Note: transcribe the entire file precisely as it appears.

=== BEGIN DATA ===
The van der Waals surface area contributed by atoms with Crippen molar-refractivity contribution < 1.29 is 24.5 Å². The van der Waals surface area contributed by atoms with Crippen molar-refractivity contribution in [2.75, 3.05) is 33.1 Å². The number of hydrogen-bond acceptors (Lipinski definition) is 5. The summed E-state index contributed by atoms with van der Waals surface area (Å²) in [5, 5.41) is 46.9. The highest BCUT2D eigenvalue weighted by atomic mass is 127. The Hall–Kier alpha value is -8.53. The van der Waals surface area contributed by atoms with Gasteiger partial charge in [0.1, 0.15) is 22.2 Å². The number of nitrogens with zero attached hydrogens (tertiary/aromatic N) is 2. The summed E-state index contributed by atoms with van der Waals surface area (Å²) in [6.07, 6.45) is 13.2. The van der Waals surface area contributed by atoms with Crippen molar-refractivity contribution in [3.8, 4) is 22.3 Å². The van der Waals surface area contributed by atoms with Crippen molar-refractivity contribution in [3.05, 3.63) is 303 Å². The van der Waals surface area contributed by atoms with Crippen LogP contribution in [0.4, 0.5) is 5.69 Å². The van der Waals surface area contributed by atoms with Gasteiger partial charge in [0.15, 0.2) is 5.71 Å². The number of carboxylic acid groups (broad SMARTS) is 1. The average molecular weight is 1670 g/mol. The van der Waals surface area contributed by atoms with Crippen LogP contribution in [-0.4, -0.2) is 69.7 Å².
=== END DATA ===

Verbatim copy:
The van der Waals surface area contributed by atoms with Crippen molar-refractivity contribution < 1.29 is 24.5 Å². The van der Waals surface area contributed by atoms with Crippen molar-refractivity contribution in [2.75, 3.05) is 33.1 Å². The number of hydrogen-bond acceptors (Lipinski definition) is 5. The summed E-state index contributed by atoms with van der Waals surface area (Å²) in [5, 5.41) is 46.9. The highest BCUT2D eigenvalue weighted by atomic mass is 127. The Hall–Kier alpha value is -8.53. The van der Waals surface area contributed by atoms with Gasteiger partial charge in [0.1, 0.15) is 22.2 Å². The number of nitrogens with zero attached hydrogens (tertiary/aromatic N) is 2. The summed E-state index contributed by atoms with van der Waals surface area (Å²) in [6.07, 6.45) is 13.2. The van der Waals surface area contributed by atoms with Crippen molar-refractivity contribution in [3.8, 4) is 22.3 Å². The van der Waals surface area contributed by atoms with Crippen molar-refractivity contribution in [3.05, 3.63) is 303 Å². The van der Waals surface area contributed by atoms with Crippen LogP contribution in [0.4, 0.5) is 5.69 Å². The van der Waals surface area contributed by atoms with Gasteiger partial charge in [0.15, 0.2) is 5.71 Å². The number of carboxylic acid groups (broad SMARTS) is 1. The average molecular weight is 1670 g/mol. The van der Waals surface area contributed by atoms with Crippen LogP contribution in [-0.4, -0.2) is 69.7 Å².